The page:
Director: Pawel Pawlikowski
Starring: Agata Kulesza, Agata Trzebuchowska, Dawid Ogrodnik
Running time: 82 mins
UK release date: 26 September 2014
Films about nuns tend to be laden with ideological and cinematic clichés. The sisters are either impossibly beautiful, haunted souls hovering on the edge of ecstasy; idiotic but jolly cheerleader types, liable to break out into spirit-lifting song at the twang of a guitar string; or monstrous harpies persecuting innocent children with sadistic zealotry. Either way, lunatic religion and the repression of overwhelming sexual impulses are never far from the surface. The inner life that has these sisters gazing permanently into the unseen distance, gurning at the problem-laden in need of a lift or scourging infants with their rosary beads never reveals itself with any particular clarity.
Shot in monochrome with such aching restraint that it makes most current cinematography feel like a visit to a fast food outlet, Pawel Pawlikowski’s Ida is a remarkable exception to this rule and works brilliantly, both as an artistic treasure and as a thoughtful and provocative tale set within the context of religious life. Set in Poland in the early 1960s, it tells the tale of Anna, a novice in the convent which rescued her as an orphaned baby. The bleakness and sterility of her surroundings are evoked powerfully within the convent interior but also by parallel shots of the wintry weather outside. The sense, though, which gathers momentum as the film progresses, is that it has been stifling winter in Poland, within and without, for long, dreary years. Anna is content enough in her life, or at least sufficiently resigned to it to be shocked and fearful when the briskly wise superior of the community reveals that Anna has an aunt who has asked to see her and insists that she does so before taking her vows. The closed world of rural Catholic Poland, which has been Anna’s entire universe, is broken open suddenly and brutally as she sets out on her reluctant voyage of discovery.
Anna discovers her birth identity as Ida, born to Jewish parents who disappeared during the war. Her aunt, Wanda, is a lawyer who played a prominent part in the life of Communist Poland but is now disgraced. She has neither tenderness nor respect for her niece’s vocation, smoking and fornicating her defiant way through life with a ferocious determination. Agata Kulesza plays a fine turn as the aunt: she is fierce but engaging, maddeningly nihilistic but compellingly sad. Neither she nor Anna/Ida – also a fine performance from newcomer Agata Trzebuchowska – is inclined to give way to the other, each, in her own way, being doggedly determined to live according to her chosen path. The result is an uneasy relationship of dry comedy and occasional, rueful understanding. But the past pulls on them both inexorably, and as they go deeper into their search for the truth, their uncomfortable companionship becomes a force to be reckoned with as they meet a wall of secrets and lies in trying to discover the fate of Ida’s lost parents.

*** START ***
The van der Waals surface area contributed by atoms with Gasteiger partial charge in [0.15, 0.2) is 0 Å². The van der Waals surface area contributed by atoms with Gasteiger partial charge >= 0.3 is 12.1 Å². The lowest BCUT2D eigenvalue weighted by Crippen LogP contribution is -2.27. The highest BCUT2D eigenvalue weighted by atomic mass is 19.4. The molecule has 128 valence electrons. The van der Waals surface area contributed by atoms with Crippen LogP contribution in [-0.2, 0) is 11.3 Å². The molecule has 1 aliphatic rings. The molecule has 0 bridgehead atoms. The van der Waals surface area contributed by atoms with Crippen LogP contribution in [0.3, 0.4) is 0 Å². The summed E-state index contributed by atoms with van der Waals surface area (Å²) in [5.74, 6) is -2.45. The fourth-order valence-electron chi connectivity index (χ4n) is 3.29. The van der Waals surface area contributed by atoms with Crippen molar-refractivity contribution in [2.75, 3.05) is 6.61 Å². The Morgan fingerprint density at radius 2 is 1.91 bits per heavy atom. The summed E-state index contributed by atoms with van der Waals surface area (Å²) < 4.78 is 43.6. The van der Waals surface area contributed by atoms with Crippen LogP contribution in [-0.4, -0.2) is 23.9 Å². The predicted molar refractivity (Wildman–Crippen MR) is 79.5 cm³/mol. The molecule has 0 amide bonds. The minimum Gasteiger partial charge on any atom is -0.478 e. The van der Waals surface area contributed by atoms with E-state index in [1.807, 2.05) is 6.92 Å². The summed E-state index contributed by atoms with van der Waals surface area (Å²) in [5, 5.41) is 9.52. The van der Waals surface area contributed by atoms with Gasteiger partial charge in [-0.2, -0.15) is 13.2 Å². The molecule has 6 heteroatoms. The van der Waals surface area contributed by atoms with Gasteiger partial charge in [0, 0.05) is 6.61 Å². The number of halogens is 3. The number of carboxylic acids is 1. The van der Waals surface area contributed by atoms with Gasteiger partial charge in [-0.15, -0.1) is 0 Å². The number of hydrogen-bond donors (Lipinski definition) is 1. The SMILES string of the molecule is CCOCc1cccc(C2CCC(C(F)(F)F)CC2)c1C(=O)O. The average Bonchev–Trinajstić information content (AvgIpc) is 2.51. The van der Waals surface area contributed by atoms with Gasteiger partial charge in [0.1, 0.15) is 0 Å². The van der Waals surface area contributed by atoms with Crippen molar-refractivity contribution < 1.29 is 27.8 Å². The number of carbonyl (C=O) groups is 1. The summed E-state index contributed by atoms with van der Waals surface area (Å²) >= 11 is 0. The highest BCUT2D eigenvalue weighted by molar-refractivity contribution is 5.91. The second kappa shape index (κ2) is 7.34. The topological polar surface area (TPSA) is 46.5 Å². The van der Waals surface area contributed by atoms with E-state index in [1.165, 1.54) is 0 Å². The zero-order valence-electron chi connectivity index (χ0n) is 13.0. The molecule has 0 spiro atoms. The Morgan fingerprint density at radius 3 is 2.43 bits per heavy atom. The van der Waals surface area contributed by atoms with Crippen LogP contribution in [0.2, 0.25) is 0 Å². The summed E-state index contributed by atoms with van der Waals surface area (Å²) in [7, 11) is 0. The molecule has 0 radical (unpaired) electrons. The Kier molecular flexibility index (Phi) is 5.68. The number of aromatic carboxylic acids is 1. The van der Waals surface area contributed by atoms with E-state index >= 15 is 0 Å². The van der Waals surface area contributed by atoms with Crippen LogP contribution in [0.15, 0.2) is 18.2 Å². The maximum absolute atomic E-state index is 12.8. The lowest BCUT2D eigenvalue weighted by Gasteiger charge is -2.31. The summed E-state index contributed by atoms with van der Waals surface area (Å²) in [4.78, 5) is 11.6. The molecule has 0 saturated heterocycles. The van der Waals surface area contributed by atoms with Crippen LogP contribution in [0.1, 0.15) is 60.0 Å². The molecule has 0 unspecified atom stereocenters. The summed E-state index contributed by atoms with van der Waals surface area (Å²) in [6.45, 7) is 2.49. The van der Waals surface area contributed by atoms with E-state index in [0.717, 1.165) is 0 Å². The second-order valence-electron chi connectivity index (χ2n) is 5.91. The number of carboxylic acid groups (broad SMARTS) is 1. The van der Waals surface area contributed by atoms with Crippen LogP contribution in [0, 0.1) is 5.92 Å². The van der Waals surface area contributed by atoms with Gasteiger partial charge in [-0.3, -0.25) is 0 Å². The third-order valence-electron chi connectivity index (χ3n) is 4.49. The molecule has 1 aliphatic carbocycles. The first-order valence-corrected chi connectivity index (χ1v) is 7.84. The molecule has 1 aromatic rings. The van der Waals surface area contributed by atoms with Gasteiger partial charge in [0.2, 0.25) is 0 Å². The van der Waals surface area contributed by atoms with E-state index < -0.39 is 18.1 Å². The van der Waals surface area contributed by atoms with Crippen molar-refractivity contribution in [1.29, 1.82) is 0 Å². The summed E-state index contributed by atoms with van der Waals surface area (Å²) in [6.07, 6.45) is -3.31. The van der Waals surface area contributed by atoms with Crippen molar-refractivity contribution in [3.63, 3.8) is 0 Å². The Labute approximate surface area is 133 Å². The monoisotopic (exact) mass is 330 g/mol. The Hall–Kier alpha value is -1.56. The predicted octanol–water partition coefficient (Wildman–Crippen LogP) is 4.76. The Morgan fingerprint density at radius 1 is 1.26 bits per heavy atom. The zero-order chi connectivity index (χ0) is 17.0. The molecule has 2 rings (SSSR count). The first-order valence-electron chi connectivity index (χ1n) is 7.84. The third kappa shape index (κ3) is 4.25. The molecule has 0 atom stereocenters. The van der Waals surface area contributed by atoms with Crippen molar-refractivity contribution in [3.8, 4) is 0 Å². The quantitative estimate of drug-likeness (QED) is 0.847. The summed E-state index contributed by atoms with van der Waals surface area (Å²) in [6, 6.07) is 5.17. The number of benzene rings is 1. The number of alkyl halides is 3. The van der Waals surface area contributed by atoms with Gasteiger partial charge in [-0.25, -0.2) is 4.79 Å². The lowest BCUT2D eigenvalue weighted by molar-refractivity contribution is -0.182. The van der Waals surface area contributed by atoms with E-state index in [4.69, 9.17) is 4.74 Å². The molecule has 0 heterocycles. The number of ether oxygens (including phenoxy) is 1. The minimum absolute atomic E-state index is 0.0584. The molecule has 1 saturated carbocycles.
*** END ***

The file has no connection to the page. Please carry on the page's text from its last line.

Ida proves to be neither a nymphomaniac in the making nor a shrinking violet. She views her aunt’s sexual incontinence with pragmatic understanding, if not with sympathy. A young saxophone player (Dawid Ogrodnik) to whom they give a lift awakens her dormant sexuality, but she is under no illusions about him and the future he sketches out for her. Her spirited response to the banal existence that he offers her, as stifling in its own way as her life in the convent, is one of the film’s most satisfying moments. There are only the briefest glimpses of Ida’s inner life, but whatever else religious life has done for her, it has made her entirely her own woman. Her own brand of independence and determination puts the truculence of her aunt into sharply negative contrast.
In the end, however, the protagonist of this film is neither Ida nor her aunt, devoured by suicidal despair since the war. It is Poland itself, silent, bleak and haunted by its unacknowledged past. Neither Communism nor Catholicism emerges the hero. Both are screens behind which lurk the horror of collaboration with the Holocaust; both have shameful secrets of compromise and collusion. The actions of the two women finally discovering the truth are strongly reminiscent of the women disciples at the tomb of Jesus. But if there is resurrection here it is of the most muted kind, and it is clear that Poland has far to go before it arrives at Easter morning. The truth sets both women free in glaringly contrasting ways. Ida, at least, chooses life, whatever that may hold; and one has a sense that if she does return to religious life, it will be as a very different person with a very different agenda.
This is a gem of a work, acted with powerful nuance, filmed with breathtakingly restrained beauty, and intelligent about both its characters and its subject matters. It beats The Flying Nun et al hands down.